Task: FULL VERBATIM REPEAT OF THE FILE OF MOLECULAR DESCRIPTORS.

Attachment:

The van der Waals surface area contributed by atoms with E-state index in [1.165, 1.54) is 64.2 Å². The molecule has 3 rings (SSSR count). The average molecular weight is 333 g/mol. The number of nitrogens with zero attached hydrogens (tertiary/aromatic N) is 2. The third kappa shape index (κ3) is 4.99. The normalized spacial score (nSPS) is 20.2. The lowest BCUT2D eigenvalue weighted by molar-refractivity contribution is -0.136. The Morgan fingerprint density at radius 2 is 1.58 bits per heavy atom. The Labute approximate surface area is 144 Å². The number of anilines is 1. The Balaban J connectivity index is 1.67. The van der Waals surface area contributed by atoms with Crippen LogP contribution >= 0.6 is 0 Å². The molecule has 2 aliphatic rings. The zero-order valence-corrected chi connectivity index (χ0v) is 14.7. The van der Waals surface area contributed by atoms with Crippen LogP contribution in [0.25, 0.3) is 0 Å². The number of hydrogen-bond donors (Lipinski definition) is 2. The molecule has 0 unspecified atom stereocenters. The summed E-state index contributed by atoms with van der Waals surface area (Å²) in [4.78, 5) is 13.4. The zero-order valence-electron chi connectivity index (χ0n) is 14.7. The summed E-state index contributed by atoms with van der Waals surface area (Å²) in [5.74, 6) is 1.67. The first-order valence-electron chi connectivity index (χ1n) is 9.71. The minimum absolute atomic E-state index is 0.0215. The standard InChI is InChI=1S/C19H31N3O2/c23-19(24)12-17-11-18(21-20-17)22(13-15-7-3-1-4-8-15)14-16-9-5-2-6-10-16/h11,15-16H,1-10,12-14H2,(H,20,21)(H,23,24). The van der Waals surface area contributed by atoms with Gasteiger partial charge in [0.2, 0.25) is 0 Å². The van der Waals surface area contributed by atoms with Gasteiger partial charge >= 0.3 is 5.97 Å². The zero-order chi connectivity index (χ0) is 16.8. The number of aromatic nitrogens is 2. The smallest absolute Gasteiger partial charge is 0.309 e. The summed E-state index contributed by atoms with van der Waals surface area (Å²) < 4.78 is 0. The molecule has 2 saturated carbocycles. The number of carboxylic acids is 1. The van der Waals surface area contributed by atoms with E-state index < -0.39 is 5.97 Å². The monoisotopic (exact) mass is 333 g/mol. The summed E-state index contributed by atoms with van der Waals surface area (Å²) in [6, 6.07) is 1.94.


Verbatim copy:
The van der Waals surface area contributed by atoms with E-state index in [1.165, 1.54) is 64.2 Å². The molecule has 3 rings (SSSR count). The average molecular weight is 333 g/mol. The number of nitrogens with zero attached hydrogens (tertiary/aromatic N) is 2. The third kappa shape index (κ3) is 4.99. The normalized spacial score (nSPS) is 20.2. The lowest BCUT2D eigenvalue weighted by molar-refractivity contribution is -0.136. The Morgan fingerprint density at radius 2 is 1.58 bits per heavy atom. The Labute approximate surface area is 144 Å². The number of anilines is 1. The Balaban J connectivity index is 1.67. The van der Waals surface area contributed by atoms with Crippen LogP contribution >= 0.6 is 0 Å². The molecule has 2 aliphatic rings. The zero-order valence-corrected chi connectivity index (χ0v) is 14.7. The van der Waals surface area contributed by atoms with Crippen LogP contribution in [0.25, 0.3) is 0 Å². The number of hydrogen-bond donors (Lipinski definition) is 2. The molecule has 0 unspecified atom stereocenters. The summed E-state index contributed by atoms with van der Waals surface area (Å²) in [4.78, 5) is 13.4. The zero-order valence-electron chi connectivity index (χ0n) is 14.7. The summed E-state index contributed by atoms with van der Waals surface area (Å²) in [5.74, 6) is 1.67. The first-order valence-electron chi connectivity index (χ1n) is 9.71. The minimum absolute atomic E-state index is 0.0215. The standard InChI is InChI=1S/C19H31N3O2/c23-19(24)12-17-11-18(21-20-17)22(13-15-7-3-1-4-8-15)14-16-9-5-2-6-10-16/h11,15-16H,1-10,12-14H2,(H,20,21)(H,23,24). The van der Waals surface area contributed by atoms with Gasteiger partial charge in [0.2, 0.25) is 0 Å². The van der Waals surface area contributed by atoms with Gasteiger partial charge >= 0.3 is 5.97 Å². The zero-order chi connectivity index (χ0) is 16.8. The number of aromatic nitrogens is 2. The smallest absolute Gasteiger partial charge is 0.309 e. The summed E-state index contributed by atoms with van der Waals surface area (Å²) < 4.78 is 0. The molecule has 2 saturated carbocycles. The number of carboxylic acids is 1. The van der Waals surface area contributed by atoms with E-state index < -0.39 is 5.97 Å². The monoisotopic (exact) mass is 333 g/mol. The summed E-state index contributed by atoms with van der Waals surface area (Å²) in [6, 6.07) is 1.94.